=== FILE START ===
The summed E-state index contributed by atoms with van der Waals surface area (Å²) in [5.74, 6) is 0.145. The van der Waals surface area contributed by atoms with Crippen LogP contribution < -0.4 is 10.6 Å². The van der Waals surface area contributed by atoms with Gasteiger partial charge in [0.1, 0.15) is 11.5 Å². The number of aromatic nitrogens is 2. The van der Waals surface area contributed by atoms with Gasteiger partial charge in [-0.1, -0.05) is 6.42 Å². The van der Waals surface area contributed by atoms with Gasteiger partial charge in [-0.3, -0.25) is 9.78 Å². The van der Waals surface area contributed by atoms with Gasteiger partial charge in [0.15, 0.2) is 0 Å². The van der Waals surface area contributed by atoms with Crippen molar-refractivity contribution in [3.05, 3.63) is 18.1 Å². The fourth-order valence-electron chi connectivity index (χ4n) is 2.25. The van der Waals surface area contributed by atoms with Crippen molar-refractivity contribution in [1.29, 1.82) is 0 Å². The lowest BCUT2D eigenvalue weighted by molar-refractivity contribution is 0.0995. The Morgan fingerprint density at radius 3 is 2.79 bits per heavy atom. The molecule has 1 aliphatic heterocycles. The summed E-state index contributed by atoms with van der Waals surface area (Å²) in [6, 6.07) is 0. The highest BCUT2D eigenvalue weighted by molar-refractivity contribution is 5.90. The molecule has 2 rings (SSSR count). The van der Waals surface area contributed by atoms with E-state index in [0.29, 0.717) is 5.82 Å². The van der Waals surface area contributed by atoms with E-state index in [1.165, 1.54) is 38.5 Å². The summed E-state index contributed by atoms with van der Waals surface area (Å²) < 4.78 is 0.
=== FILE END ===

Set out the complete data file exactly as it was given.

The summed E-state index contributed by atoms with van der Waals surface area (Å²) in [5.74, 6) is 0.145. The van der Waals surface area contributed by atoms with Crippen LogP contribution < -0.4 is 10.6 Å². The van der Waals surface area contributed by atoms with Gasteiger partial charge in [0.1, 0.15) is 11.5 Å². The number of aromatic nitrogens is 2. The van der Waals surface area contributed by atoms with Gasteiger partial charge in [-0.1, -0.05) is 6.42 Å². The van der Waals surface area contributed by atoms with Gasteiger partial charge in [-0.3, -0.25) is 9.78 Å². The van der Waals surface area contributed by atoms with Gasteiger partial charge in [0.15, 0.2) is 0 Å². The van der Waals surface area contributed by atoms with Crippen molar-refractivity contribution in [3.05, 3.63) is 18.1 Å². The fourth-order valence-electron chi connectivity index (χ4n) is 2.25. The van der Waals surface area contributed by atoms with Crippen molar-refractivity contribution in [1.29, 1.82) is 0 Å². The lowest BCUT2D eigenvalue weighted by molar-refractivity contribution is 0.0995. The Morgan fingerprint density at radius 3 is 2.79 bits per heavy atom. The molecule has 1 aliphatic heterocycles. The summed E-state index contributed by atoms with van der Waals surface area (Å²) in [6, 6.07) is 0. The highest BCUT2D eigenvalue weighted by molar-refractivity contribution is 5.90. The molecule has 2 rings (SSSR count). The van der Waals surface area contributed by atoms with E-state index in [0.29, 0.717) is 5.82 Å². The van der Waals surface area contributed by atoms with E-state index in [1.165, 1.54) is 38.5 Å². The summed E-state index contributed by atoms with van der Waals surface area (Å²) < 4.78 is 0.